A second characteristic which the advanced overfire air system 14 embodies in accordance with the present invention is that the separated overfire air is injected into the burner region 16 of the fossil fuel-fired furnace 10 from each of the four corners thereof through a plurality, e.g., two, three or more compartments with each compartment introducing a portion of the total separated overfire air flow at different firing angles, which angles are established by moving the separated overfire air nozzles 94,96 and 98 vertically (tilting) and/or horizontally (yawing), such as to achieve a horizontal "spray" or "fan" distribution of separated overfire air over the furnace plan area. The specific nature of this horizontal "spray" or "fan" distribution of separated overfire air over the plan area of the burner region 16 of the fossil fuel-fired furnace 10 is depicted in FIG. 4 of the drawing. To this end, as best seen with reference to FIG. 4 the separated overfire air in accord with the present invention is injected into the burner region 16 of the fossil fuel-fired furnace 10 from each corner thereof, the latter being denoted in FIG. 4 by the reference numerals 1Oa,10b,10c and 10d, respectively. In accord with the best mode embodiment of the invention, this injection of the separated overfire air is accomplished through the three separated overfire air compartments 94,96 and 98, which have been described hereinbefore and which are illustrated in FIG. 2 of the drawing.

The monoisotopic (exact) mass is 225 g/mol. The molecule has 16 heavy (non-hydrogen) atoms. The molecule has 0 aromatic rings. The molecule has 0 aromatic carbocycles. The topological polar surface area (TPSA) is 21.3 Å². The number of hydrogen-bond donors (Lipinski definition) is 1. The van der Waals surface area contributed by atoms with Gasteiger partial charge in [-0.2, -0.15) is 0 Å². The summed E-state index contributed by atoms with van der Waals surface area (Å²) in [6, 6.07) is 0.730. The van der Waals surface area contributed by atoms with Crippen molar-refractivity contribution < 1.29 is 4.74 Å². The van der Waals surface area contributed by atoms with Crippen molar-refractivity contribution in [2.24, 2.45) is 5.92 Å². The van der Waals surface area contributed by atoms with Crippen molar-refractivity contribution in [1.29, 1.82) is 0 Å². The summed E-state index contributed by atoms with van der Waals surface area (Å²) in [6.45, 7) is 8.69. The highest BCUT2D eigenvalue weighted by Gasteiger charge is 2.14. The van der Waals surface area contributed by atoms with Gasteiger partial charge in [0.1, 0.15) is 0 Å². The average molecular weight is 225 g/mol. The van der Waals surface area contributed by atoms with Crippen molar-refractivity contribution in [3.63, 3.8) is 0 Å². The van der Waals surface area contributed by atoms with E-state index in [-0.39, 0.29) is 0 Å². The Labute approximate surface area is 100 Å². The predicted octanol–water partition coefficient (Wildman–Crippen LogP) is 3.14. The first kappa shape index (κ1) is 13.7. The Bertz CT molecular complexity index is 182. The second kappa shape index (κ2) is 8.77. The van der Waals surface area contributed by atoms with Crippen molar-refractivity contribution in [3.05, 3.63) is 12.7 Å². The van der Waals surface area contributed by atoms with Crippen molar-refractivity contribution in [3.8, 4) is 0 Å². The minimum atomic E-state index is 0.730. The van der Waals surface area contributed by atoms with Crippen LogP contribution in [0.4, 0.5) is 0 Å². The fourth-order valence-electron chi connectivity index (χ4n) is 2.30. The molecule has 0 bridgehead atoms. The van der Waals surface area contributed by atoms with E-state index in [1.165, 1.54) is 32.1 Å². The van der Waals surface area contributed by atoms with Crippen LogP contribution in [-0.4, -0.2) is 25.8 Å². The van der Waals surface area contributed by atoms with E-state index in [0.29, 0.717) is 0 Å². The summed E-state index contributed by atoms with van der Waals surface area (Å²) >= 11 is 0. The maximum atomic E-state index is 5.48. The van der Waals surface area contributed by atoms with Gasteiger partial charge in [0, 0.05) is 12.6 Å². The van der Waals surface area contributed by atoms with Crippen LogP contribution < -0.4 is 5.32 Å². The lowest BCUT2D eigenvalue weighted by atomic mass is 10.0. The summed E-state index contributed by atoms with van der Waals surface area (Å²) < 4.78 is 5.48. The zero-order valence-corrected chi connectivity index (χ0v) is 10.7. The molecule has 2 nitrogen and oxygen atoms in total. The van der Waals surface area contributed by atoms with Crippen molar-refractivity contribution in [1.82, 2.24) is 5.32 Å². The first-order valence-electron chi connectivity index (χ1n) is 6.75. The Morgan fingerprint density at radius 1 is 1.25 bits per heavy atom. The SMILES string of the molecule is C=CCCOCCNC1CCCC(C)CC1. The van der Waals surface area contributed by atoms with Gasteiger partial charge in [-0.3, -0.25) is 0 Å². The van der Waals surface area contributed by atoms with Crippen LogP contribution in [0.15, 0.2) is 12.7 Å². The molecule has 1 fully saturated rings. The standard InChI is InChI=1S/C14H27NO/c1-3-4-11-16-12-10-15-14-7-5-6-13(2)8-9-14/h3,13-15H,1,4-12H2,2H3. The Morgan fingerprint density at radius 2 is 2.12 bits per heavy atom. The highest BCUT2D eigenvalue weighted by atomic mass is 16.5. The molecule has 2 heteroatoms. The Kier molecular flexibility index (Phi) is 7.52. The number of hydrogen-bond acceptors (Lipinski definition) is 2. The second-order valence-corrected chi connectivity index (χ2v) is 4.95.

Although not shown in FIG. 2, it is to be understood that the four corners 10a,10b,10c and 10d of the fossil fuel-fired furnace 10 are each provided with separated overfire air compartments 94,96 and 98. Moreover, the separated overfire air that is injected into the burner region 16 of the fossil fuel-fired furnace 10 from each of the four corners 10a,10b,10c and 10d thereof through the separated overfire air compartments 94,96 and 98 located thereat is injected at a different firing angle, the latter being denoted in FIG. 4 by means of the reference numerals 118,120 and 122, respectively, and wherein for ease of reference the same numerals are utilized in connection with each of the four corners 10a,10b,10c and 10d of the fossil fuel-fired furnace 10. Further, as best understood with reference to FIG. 4 of the drawing, the injection into the burner region 16 of the fossil fuel-fired furnace 10 at the different firing angles denoted by the reference numerals 118,120 and 122 in FIG. 4 has the effect of producing a horizontal "spray" or "fan" distribution of the separated overfire air over the furnace plan area. Namely, as depicted in FIG. 4, the separated overfire air that is injected into the burner region 16 of the fossil fuel-fired furnace 10 at each of the different firing angles 118,120 and 122 follows the path denoted by the reference numerals 124,126 and 128, respectively. Collectively the paths 124,126 and 128 create a distribution pattern which as best seen with reference to FIG. 4 is in the form of a horizontal "spray" or "fan" distribution pattern. Also, to be noted from FIG. 4 is the fact that the distribution pattern for the separated overfire air injected from each of the corners 10a,10b,10c and 10d of the fossil fuel-fired furnace 10 substantially overlap one another at the center of the burner region 16 of the fossil fuel-fired furnace 10.